How to make expense reports cool

October 3, 2013, 3:22 PM UTC
Concur CEO Steve Singh

FORTUNE — It’s hard to get excited about expense reports. But Steve Singh, CEO of travel and expense management software provider Concur Technologies, says the corporate travel experience is about to get much, much better. A big part of that improvement will come from tapping into some of the trends on the consumer side, says Singh. To that end, about two years ago Concur acquired TripIt, a consumer-facing app that aggregates travelers’ itineraries. In 2012, the company launched the “Perfect Trip Fund,” allocating funds to invest in startups that respond “to the needs of business travelers, the companies they work for, and the suppliers that serve them.”

Last April, Concur (CNQR) also began opening up some of its APIs (short for application programming interface, or tools used by developers to write apps). That’s meant small companies like TripLingo, which sells a mobile translation tool, can easily integrate with Concur’s offerings — sending helpful phrases to a user about to travel abroad, for example. To tap into more innovation, Concur held its first developer conference in San Francisco earlier this week. We caught up with Singh to find out how he’s trying to change his company — and the $250 billion business travel industry — and why expense reports are still so cumbersome.

FORTUNE: What led you to start making some of the more recent changes at Concur?

Singh: We had this view of what business travel ought to be. When we first introduced it, we called it “The Perfect Trip” and the reaction was that this was kind of idealistic. Our view was, Why is it that something like the perfect trip can’t be a reality? One of the early realizations was that there just wasn’t a lot of capital available for companies that wanted to drive a massive amount of innovation into corporate travel, but there was a ton of capital for consumer travel. Why? The cost to get into corporate travel was very high, you had to build out a massive sales force to sell into companies. The reason why we looked at how to work with other companies is that there’s no way we can solve all of the needs of business travelers ourselves. So we built out a platform that everyone can build on.

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How does the “consumerization” trend fit into your strategy?

What the iPhone did is drive consumerization of IT — apps that you and I could easily download and get engaged with. And that started pushing massive demand on the corporate side — people were saying, Why aren’t my corporate tools as easy to use as my consumer tools? What smart companies did is they said, We can actually build all these enterprise apps in a consumer model, so it’s as simple to use as any consumer app. You can download it on the App Store and just start using it. That’s forced every supplier to corporations to deal with the fact that the individual is now also a part of the decision process. It’s not just a corporate purchase anymore. It’s you and I saying what kind of tools we like and that influences heavily what companies buy.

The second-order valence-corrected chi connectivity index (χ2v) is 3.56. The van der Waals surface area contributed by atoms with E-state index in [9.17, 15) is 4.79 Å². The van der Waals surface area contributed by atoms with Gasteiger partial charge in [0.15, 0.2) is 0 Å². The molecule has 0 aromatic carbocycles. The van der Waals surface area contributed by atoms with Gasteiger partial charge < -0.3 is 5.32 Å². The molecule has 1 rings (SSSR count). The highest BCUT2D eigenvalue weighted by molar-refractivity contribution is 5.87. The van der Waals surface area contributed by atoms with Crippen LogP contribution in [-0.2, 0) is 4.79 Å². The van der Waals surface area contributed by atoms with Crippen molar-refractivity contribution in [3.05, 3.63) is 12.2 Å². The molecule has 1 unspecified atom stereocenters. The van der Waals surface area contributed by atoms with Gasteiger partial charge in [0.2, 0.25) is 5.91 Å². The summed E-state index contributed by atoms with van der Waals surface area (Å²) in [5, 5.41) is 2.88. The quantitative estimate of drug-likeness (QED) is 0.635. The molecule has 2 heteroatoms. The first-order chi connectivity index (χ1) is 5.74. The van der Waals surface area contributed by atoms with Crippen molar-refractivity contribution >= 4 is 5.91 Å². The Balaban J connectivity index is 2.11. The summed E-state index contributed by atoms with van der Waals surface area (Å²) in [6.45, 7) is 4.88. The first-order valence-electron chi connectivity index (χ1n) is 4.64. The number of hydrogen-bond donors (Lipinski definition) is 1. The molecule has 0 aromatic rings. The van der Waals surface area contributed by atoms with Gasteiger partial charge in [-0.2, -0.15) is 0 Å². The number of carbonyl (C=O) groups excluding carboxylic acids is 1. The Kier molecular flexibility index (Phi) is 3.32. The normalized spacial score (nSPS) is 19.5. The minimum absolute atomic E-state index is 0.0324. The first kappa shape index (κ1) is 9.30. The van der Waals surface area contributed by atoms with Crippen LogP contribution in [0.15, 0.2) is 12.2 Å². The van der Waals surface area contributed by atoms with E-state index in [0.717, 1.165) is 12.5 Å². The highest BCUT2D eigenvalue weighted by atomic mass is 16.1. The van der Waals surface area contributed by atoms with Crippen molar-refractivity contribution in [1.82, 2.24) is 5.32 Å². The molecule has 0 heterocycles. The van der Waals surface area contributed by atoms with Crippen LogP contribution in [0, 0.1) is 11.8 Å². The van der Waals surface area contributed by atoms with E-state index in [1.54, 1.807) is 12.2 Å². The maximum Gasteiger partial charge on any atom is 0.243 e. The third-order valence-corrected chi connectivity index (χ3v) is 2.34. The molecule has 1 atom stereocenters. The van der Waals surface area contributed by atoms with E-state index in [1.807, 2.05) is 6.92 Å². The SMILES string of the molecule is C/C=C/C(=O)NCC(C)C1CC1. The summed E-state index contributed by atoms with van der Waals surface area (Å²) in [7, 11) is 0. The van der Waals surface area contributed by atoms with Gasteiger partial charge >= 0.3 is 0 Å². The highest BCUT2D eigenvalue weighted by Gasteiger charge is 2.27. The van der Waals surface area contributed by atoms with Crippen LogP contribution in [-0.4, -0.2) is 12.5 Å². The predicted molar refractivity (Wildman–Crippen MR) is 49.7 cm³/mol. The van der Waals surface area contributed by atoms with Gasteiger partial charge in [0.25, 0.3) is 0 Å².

I don’t look forward to filing an expense report and don’t know many people who do. How are you trying to improve your core travel and expense management software?

Our objective is to get the idea of an expense report to go away. Our view is we think we can actually populate the expense report as you take your trip. When you get off the airplane, we know you took a flight. Why don’t we take the electronic receipt from the airline and automatically link it to your expense report, which we are already doing. The exact same thing for a hotel, or even dining or taxis. You should be able to use your phone to book a cab, pay for it and then have the receipt automatically go into Concur. Today if you use our full suite of products, then about 80% to 90% of the expense report we can do for you automatically. We haven’t gotten that last 20% but that will take time, and we’ll get to that. If you compare this to 20 years ago, what a massive change.

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More and more business travelers are booking through sites like Airbnb [an external website for booking rental accommodations]. Are you partnering with them?

We open up our platforms to companies like Airbnb so you can actually have an option within Airbnb to say, send this to my Concur expense report. It depends on the use case, but the idea behind an open platform is why can’t you open this up to everybody in the world.

How far along are you in opening those APIs?

This is our first developers conference. We announced the Concur T&E Cloud about a year ago, and in the first six months we saw 50 application developers build applications on top of our platform. Today we hosted about 160 developers who are also building on top of the platform. We expect over the course of the year to see that number going to 500 or so. When you think about the number of travel apps sitting in the App Store you’re talking about 20,000 or thereabouts. Every single one of these apps has the opportunity to integrate onto our platform. Give us a few years, and what you’ll find is that’s exactly what will happen.